Onwards with the Californification of the Hudson Valley! Last weekend, I visited
a small out-of-the-way food fair there, but still the local cheeses were $20
a pound, and you really don’t want to know how much the goat sausages cost.
I also managed to catch most of a speech on community
supported agriculture – which, as far as I can make out, is basically
a bunch of arriviste yuppies paying a large sum of money to a local farmer in
the hope that he will return their largesse with some nice fresh food at some
point later on in the year. Of course the local farmer will have seen where
the money is, and will be growing organic produce, which means that he gets
to treble or quadruple his prices and the arriviste yuppies have to make do
with a couple of heirloom tomatoes and an artisanal apple or two.
CSA is a bit like the global agricultural system writ small. The small Hudson
Valley organic farmers stand to large US agribusiness in much the same way as
large US agribusiness stands to global agriculture: much more expensive, and
looking for subsidies. On a national scale those subsidies come directly from
the federal government, while on the local scale they come in the form of free
risk capital from guilt-ridden liberals who would never admit to buying groceries
at a supermarket. It’s a great scheme: if the crop fails, the farmer gets to
keep the money, while the investors end up having to spend extra at the supermarket
to make up for the veggies that weren’t delivered. And the big usnpoken rule
is that no one, ever, even thinks about saying that prices might be
a little steep. After all, we’re Supporting Our Communities here: do you really
need that extra few bucks more than the farmer down the road?
So prices continue their steady climb, and Hudson Valley apples will soon be
like California wine: perfectly good, to be sure, but insanely expensive. This
is what happens when everybody tells you how wonderful you are: you start believing
your own clippings, and pretty soon ego becomes the driving force behind local
Who has the biggest ego in the Hudson Valley? It’s a tough call, but John Novi
has to be high up the list. An extraordinariliy talented chef who has run the
Depuy Canal House in High Falls
since 1969, he likes to cite references to himself as "the Father of New
American Cooking," and is well known in the region for both his ego and
I turned up at the Depuy Canal House on Saturday night, completely oblivious
of its reputation: I simply happened to be staying in the town, and needed somewhere
to eat. I’ve stumbled in a similar manner across great
restaurants in the past, and it’s a fabulous experience: you automatically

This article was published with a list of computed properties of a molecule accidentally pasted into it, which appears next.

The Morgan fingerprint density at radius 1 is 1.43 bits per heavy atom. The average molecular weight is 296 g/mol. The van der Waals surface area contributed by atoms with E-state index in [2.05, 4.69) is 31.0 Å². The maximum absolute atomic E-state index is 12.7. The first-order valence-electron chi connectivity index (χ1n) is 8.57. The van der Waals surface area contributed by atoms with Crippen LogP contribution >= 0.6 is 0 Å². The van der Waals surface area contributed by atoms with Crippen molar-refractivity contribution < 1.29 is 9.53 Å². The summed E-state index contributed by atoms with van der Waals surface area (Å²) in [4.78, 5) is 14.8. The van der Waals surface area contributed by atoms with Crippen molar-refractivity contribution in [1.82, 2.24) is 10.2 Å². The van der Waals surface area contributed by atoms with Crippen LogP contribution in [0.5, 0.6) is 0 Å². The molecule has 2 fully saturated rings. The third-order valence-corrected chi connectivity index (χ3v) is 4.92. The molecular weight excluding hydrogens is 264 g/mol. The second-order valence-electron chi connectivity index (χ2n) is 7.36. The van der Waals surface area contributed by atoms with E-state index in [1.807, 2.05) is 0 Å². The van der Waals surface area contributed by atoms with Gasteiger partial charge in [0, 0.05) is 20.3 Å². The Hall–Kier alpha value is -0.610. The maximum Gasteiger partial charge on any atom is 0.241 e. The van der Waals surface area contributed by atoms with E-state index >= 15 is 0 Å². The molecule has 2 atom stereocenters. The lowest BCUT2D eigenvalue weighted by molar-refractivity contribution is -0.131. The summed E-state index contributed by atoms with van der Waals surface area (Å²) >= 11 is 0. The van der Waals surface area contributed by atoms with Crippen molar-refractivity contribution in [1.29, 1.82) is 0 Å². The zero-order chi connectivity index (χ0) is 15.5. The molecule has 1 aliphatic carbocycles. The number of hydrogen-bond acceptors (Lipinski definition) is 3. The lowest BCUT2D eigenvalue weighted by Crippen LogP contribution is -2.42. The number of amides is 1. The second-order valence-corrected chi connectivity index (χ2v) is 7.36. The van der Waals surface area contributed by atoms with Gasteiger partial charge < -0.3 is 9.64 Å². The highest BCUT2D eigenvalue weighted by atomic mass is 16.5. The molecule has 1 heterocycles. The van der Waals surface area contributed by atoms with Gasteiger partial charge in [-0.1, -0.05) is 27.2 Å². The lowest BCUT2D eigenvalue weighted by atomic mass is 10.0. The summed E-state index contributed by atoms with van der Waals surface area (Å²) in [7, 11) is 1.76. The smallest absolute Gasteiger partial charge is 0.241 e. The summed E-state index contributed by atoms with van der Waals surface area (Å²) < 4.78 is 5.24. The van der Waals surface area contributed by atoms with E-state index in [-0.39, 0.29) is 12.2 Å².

wildly exceed your expectations, if only because your expectations were so low
to start with.
But looking at the menu, which changes daily, was certainly eyebrow-raising.
Under the appetizers, for instance, the was something called a SCALLOP and SALMON
SOUFFLE UNDERGLASS with MANCHEGO CHEESE (yes, all that weird capitalisation
and italicisation was on the menu) which helpfully added that "Underglass
is a unique product patented by the executive chef John Novi". (Yes,
those quotation marks were on the menu, too.) Turns out that Underglass is not
much more than baking your soufflé in glass rather than china, although
the dish was very good.
The dish was also $18, for a starter, which gives you an idea of the prices
involved. The model
menu on the website doesn’t have a single main course for less than $32,
and even the soups – the cheapest thing you can get – are $14 each.
The restaurant also is less than transparent when it comes to pricing: the four
course prix fixe for $60 turns out to be equivalent toordering a starter, main
course and $10 dessert a la carte, along with and some fruit, bread and salad.
Even with $16 starters and $32 mains, you’re not saving any money. The seven-course
menu for $75 is no bargain either.
Astonishingly, going by anecdote, these prices are actually significantly lower
than they were not so long ago, when the prix fixe ranged into the triple digits,
and Novi would charge for everything, even bread and butter. But we’re still
talking high-end Manhattan prices for a restaurant in a tiny town in the middle
To be fair, you do get high-end Manhattan food. My duck confit was divine,
even if it didn’t go particularly well with the calves liver it was paired with,
and most of the other dishes were very good. Still, there were weak points:
the hors d’oeuvres, which you get automatically as an amuse-bouche if you order
a main course, looked great, but tasted a little bland. And the desserts were
And then there was the service. The waitstaff is basically students from the
State University of New York working their way through college: professional
waiters these are not. They’re cocky, and while I’ll take friendliness over
stuffiness any day, these guys were overly familiar, and didn’t provide particularly
good service. It would have been fine at a $25-a-head restaurant, but when you
can drop that much on a foie gras appetizer, you want a notch or two better.
Twice our waiter complained about other diners, which I really didn’t appreciate,
and at the end of the meal he hovered over me as I worked out how much of a
tip to leave. Just in the past week, I’ve had infinitely better service right
here on Rivington Street, both at Schiller’s
and at ‘inoteca.
All that said, Depuy Canal House is a wonderful place to have a blow-out dinner
in a beautiful old setting: not only is the 1797 building lovely, but the town
of High Falls is gorgeous as well. Afterwards, rather than drive for three hours
back to Manhattan, any self-respecting hedonist, high on great food, should
retire to a suite at the Mohonk Mountain House,
just a few minutes’ drive away. I can guarantee you that the food at the hotel
can’t hold a candle to the stuff here.